Instead of boring you with more
lecture on this topic, I'm going to ask you to investigate it yourself,
by revisiting the revisited World Population model from Lab 4.
If you didn't complete this program for Lab 4, just copy-and-paste it from
page 74 of the textbook, put some blank lines and indents in to make it
correct, readable, Python,
and fill in the missing values like
`<current_year>` appropriately. Run the program to make sure it's
generating sensible output. (It should only report the result once, not
inside the loop.) Now modify it as follows:

- Report the final population
rather than the year (you can also remove the “dead code” for
initializing and accumulating the year at this point).

- Change the
`while`loop into a`for`loop for looping over`Y`years, where`Y`is another constant you initialize at the top of the program.

Now, computer scientists are lazy and would rather not compute something
in a loop that they can compute in a single command. Wikipedia has a nice
entry showing
a single formula for the sort of exponential growth that you are modeling
in this world-population program. Replace the `for` loop in your
program with this formula, making sure to check the results against the
original looping version. For the exponent, you can use the double-multiply
symbol `**`. You might also want to introduce a new variable called
`INITIAL_POPULATION`, so you can keep both the old and new population
values around.

Of course, the population doesn't jump to its new value all at once: people are being born every second of every minute of every hour of every day of every week of every month of every year. To use the monthly rate rather than the yearly rate, you can:

- Divide the growth rate by 12.

- Replace
`Y`with`(Y*12)`in the formula. Better yet, factor the 12 by creating another variable at the top of the program, call it`N`, and use that variable instead of repeating the 12.

**Question 6.1:** Report the initial population, then
the new population based on years, then months, then weeks, then days,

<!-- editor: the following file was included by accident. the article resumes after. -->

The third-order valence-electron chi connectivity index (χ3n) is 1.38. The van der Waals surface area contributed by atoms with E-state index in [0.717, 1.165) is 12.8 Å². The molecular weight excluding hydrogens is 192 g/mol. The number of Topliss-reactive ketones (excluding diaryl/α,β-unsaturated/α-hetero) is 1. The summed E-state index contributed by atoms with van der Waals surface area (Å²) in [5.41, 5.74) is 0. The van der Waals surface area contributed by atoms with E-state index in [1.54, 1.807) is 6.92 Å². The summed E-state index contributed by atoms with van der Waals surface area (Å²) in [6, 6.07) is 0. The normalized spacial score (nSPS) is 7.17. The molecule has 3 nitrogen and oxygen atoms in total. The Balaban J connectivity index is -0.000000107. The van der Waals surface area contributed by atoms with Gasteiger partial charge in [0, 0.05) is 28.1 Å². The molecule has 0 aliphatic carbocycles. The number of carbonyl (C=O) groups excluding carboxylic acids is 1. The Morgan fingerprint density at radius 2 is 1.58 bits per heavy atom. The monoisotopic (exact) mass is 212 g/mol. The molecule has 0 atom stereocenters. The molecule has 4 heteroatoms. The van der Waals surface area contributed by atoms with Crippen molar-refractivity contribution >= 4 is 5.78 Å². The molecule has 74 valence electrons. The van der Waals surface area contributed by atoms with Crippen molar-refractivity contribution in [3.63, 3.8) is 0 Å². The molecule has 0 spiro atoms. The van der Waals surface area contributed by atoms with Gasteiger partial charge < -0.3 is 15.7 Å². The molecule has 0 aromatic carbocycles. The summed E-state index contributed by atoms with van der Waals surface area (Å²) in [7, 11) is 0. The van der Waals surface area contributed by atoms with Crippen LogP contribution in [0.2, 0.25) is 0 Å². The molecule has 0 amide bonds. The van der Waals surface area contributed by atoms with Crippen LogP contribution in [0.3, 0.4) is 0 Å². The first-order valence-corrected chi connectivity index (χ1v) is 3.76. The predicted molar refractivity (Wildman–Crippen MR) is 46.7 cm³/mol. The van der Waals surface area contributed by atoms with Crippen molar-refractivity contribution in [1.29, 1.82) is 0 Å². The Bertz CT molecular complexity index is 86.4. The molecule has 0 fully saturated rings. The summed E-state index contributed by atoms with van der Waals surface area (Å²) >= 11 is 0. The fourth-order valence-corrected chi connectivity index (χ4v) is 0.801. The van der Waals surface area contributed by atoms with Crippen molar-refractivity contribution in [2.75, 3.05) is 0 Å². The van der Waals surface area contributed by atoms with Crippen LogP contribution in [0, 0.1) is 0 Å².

then hours, then minutes, then seconds.

So what does all this have to do with ** e** and

- Replace the initial population with 1.

- Replace the number of years
`Y`with 1.

- Replace the growth rate with
`1/N`, so e.g.`.0114/N`becomes`1/N`.

**Question 6.2:** What happens to the
final “population” as `N` gets very large
(maybe just keep multiplying `N` by 10)? Is there
a final value on which the population seems to settle? Once the values
of the first three or four digits of this number stop changing, copy and
paste them into Google and see what comes up. What is the commmon feature
of the links you get?

Almost done! Copy the following line of code and paste it at the top of
your `exponential.py` program:

This will give us access to thefrom math import *

**Question 6.3:** What is the approximate
result of applying
` log` (i.e.

**Just for fun:** We also saw the *sin* and *cos* functions in the
formula for generating normally-distributed random numbers for Monte
Carlo simulations and the like. Perhaps there an even
deeper relationship
between * e* and important functions and constants –
a hidden order in the universe,
just beyond our grasp!

- You may wish to run
again, because the firmware update has probably erased the personal name you gave your Scribbler in the first lab.**setName()**

- The firmware update allows us to do
, which I recommend doing once before`setPicSize('small')`,`takePicture()`, and any other command that uses the camera – for reasons we discovered in last week's lab.`getBright()`

- Unless you feel like typing in the
stuff in each time your run your program, I would omit the part of the author's code that runs**'/dev/tty...'**to get this information (as on page 111), and just do the**ask()**once as usual.**initialize('/dev/tty...')**

- For the “playpen” and corral projects, you can use the
paving stones
I'll supply to build barriers of various shapes.

- As we know by now, sensors are finicky and rarely perform as advertised – hence the need for Bayesian reasoning about their outputs in real-world tasks. So if you're making no progress with the project you've chosen, try one that uses different sensors.